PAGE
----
After our 1 year project of going to villages in 2 different sub-counties, Garissa and Balambala, there has been a decrease of FGM on girls. Moreover, we have succeeded with Girl Generation (UKAid) who gave funding for 2017-2018, along with Islamic Scholars, law enforcement, local administration offices, health professionals, adult educators, and the community to educate and bring awareness to the sub-counties. February and March 2019, Simaho, through the small-scale support by Girl Generation, was able to facilitate emotional wellbeing to survivors in two sub-division in Garissa sub-county (Galbet and Waberi).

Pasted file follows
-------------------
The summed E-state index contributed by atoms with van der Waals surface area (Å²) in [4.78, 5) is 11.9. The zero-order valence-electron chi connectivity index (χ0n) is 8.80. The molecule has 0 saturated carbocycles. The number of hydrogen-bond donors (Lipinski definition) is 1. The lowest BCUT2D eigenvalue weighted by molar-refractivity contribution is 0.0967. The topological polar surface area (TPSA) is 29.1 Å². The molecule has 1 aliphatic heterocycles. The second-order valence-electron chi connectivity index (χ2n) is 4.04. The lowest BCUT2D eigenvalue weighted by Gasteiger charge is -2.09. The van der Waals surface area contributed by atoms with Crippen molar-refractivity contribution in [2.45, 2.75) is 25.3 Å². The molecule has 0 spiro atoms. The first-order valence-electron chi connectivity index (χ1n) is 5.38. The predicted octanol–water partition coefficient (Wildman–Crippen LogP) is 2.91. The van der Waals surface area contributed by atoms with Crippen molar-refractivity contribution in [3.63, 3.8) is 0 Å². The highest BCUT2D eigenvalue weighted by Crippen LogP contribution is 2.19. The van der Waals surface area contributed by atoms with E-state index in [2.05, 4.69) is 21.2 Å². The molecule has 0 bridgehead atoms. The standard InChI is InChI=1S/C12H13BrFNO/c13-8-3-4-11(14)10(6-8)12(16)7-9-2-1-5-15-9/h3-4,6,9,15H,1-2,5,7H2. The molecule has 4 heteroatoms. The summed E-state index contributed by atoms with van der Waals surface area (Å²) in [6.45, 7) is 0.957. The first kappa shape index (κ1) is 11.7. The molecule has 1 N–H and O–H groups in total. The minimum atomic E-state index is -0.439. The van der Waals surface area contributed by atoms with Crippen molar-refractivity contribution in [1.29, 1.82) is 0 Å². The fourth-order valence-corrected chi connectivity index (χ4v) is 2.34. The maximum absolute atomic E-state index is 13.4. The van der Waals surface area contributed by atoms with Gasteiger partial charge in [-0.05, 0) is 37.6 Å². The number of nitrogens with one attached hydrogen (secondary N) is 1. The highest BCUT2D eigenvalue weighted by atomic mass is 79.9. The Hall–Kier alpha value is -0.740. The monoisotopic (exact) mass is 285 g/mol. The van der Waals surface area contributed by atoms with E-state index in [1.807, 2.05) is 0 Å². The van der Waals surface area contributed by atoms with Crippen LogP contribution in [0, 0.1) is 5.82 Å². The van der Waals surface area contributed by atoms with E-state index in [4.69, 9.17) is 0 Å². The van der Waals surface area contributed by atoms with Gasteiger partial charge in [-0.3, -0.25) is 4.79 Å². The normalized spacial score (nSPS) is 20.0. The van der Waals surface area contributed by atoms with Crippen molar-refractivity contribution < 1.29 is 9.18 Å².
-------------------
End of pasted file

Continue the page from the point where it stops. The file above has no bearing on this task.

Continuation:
However, we need consistency to ensure the decrease of victims, and this is our goal to see that happen. Furthermore, by partnering with local organizations we will keep track of FGM patients who seek help from our resources. We have developed a reporting system which allows us to track FGM movements in every village. The workers and village leaders are vigilant in bringing the reports of gender-based violence cases to the authorities.

Sisters Maternity Home (Simaho) in Garissa, Kenya wants to continue educating Garissa sub-county and, at the least, 3 more sub-counties of the harm and crime of Female Genital Mutilation in order to bring an end to it.

With your help, we will:

- Reach learning institutions such as schools by educating children and the youth about the harm of FGM

- We will extend care to FGM survivors by offering to meet their physical and mental health needs

- We will provide resources, education, and psychological and health assistance for women who have suffered from FGM